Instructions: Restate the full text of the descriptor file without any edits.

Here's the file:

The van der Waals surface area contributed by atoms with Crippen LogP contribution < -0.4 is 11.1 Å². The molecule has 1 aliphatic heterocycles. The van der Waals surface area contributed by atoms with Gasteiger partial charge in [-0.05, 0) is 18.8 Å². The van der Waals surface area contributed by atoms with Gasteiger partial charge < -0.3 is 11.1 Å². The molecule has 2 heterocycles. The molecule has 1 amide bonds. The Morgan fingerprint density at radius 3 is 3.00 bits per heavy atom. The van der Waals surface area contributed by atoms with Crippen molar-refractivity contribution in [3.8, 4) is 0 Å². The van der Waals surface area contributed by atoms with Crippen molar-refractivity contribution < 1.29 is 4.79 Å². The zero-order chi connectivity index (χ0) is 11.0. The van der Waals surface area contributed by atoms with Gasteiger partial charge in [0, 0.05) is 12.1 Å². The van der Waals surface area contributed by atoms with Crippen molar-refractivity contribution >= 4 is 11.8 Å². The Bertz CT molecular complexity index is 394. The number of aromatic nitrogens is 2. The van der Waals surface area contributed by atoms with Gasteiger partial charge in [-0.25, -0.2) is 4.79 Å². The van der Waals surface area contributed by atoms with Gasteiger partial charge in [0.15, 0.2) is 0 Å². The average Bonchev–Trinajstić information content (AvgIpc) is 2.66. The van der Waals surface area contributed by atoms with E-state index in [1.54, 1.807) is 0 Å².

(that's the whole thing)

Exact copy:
The van der Waals surface area contributed by atoms with Crippen LogP contribution < -0.4 is 11.1 Å². The molecule has 1 aliphatic heterocycles. The van der Waals surface area contributed by atoms with Gasteiger partial charge in [-0.05, 0) is 18.8 Å². The van der Waals surface area contributed by atoms with Gasteiger partial charge < -0.3 is 11.1 Å². The molecule has 2 heterocycles. The molecule has 1 amide bonds. The Morgan fingerprint density at radius 3 is 3.00 bits per heavy atom. The van der Waals surface area contributed by atoms with Crippen molar-refractivity contribution in [3.8, 4) is 0 Å². The van der Waals surface area contributed by atoms with Crippen molar-refractivity contribution < 1.29 is 4.79 Å². The zero-order chi connectivity index (χ0) is 11.0. The van der Waals surface area contributed by atoms with Gasteiger partial charge in [0, 0.05) is 12.1 Å². The van der Waals surface area contributed by atoms with Crippen molar-refractivity contribution >= 4 is 11.8 Å². The Bertz CT molecular complexity index is 394. The number of aromatic nitrogens is 2. The van der Waals surface area contributed by atoms with Gasteiger partial charge in [-0.25, -0.2) is 4.79 Å². The van der Waals surface area contributed by atoms with Gasteiger partial charge in [0.15, 0.2) is 0 Å². The average Bonchev–Trinajstić information content (AvgIpc) is 2.66. The van der Waals surface area contributed by atoms with E-state index in [1.54, 1.807) is 0 Å².